About ASME Pitt
Founded in 1880, the American Society of Mechanical Engineers [ASME] is a non-profit educational and technical organization serving a worldwide membership of 125,000. ASME's goal is to promote and enhance the technical competency and professional well-being of our members, and through quality programs and activities in mechanical engineering better enable its practitioners to contribute to the well-being of humankind.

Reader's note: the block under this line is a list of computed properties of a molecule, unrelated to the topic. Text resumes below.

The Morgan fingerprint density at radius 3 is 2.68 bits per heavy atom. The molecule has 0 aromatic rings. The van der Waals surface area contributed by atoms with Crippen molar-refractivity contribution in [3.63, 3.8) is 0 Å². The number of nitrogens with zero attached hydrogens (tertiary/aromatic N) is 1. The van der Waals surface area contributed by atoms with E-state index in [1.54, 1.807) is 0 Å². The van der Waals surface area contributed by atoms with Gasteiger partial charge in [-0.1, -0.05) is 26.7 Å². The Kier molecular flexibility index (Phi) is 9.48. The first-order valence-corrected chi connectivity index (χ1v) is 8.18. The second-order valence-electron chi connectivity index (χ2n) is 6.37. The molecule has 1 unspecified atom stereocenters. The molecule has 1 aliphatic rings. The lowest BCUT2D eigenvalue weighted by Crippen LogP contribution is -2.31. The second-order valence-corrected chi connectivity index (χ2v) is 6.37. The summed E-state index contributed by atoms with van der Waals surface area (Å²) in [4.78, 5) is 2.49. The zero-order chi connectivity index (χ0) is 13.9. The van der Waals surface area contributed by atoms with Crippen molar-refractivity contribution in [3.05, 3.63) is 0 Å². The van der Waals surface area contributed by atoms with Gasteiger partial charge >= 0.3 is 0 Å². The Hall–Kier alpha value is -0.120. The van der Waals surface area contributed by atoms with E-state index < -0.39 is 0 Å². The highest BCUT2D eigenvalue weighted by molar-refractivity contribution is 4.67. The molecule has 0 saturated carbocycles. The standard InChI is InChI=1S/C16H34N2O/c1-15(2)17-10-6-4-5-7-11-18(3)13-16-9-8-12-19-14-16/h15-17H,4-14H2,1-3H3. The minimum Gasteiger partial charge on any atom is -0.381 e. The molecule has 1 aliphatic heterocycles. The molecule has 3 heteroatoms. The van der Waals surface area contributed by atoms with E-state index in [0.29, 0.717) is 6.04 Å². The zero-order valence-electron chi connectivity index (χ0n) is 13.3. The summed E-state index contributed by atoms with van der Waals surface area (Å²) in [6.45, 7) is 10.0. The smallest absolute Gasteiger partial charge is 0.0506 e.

"ASME was founded in 1880 by prominent mechanical engineers, led by Alexander Lyman Holley (1832-1882), Henry Rossiter Worthington (1817-1880), and John Edson Sweet (1832-1916). Holley chaired the first meeting, which was held in the New York editorial offices of the American Machinist on February 16 with thirty in attendance. On April 7 a formal organizational meeting was held at Stevens Institute of Technology, Hoboken, New Jersey, with about eighty engineers, industrialists, educators, technical journalists, designers, shipbuilders, military engineers, and inventors. The latter half of the 19th century witnessed the widespread establishment schools and institutions in engineering. Engineers of the day moved easily among the concerns of civil, industrial, mechanical and mining engineering, with less distinction among them. Many groups were seeking to create organizations of specialized professional standing. But for mechanical engineers, none were devoted to machine design, power generation, and industrial processes, to a degree that was capable of projecting a broader national or international role to advance technical knowledge and systematically facilitate a flow of information from research to practical application. The Institution of Chartered Mechanical Engineers had been successfully established in England, 33 years earlier in 1847. In the United States, the American Society of Civil Engineers had been active since 1852, and the American Institute of Mining Engineers had been organized in 1871. Holley had been vice-president of one and president of the other. Mechanical engineers practiced in industries such as railroad transportation, machine tools, steel making, and pumping. In 1880 there were 85 engineering colleges throughout the United States, most of them offering a full mechanical engineering curriculum with the degree of M.E. The first annual meeting was held in early November 1880. Robert H. Thurston, professor of mechanical engineering at Stevens Institute and later Cornell, was the first president. Thurston had established the first model mechanical engineering curriculum and laboratory. Steam power drove the technology of the day: locomotives, ships, factory machinery, and mine equipment. The Corliss engine and the Babcock and Wilcox water-tube boiler were in their heyday. The first real US central power plant "Thomas Edison's Pearl Street Station in New York City" ushered in the era of great electric utilities in 1882. The internal combustion was not far from application. Conglomerates such as US Steel were formed. Industrial research laboratories, such as those at General Electric, du Pont, and Eastman Kodak, proliferated." -- ASME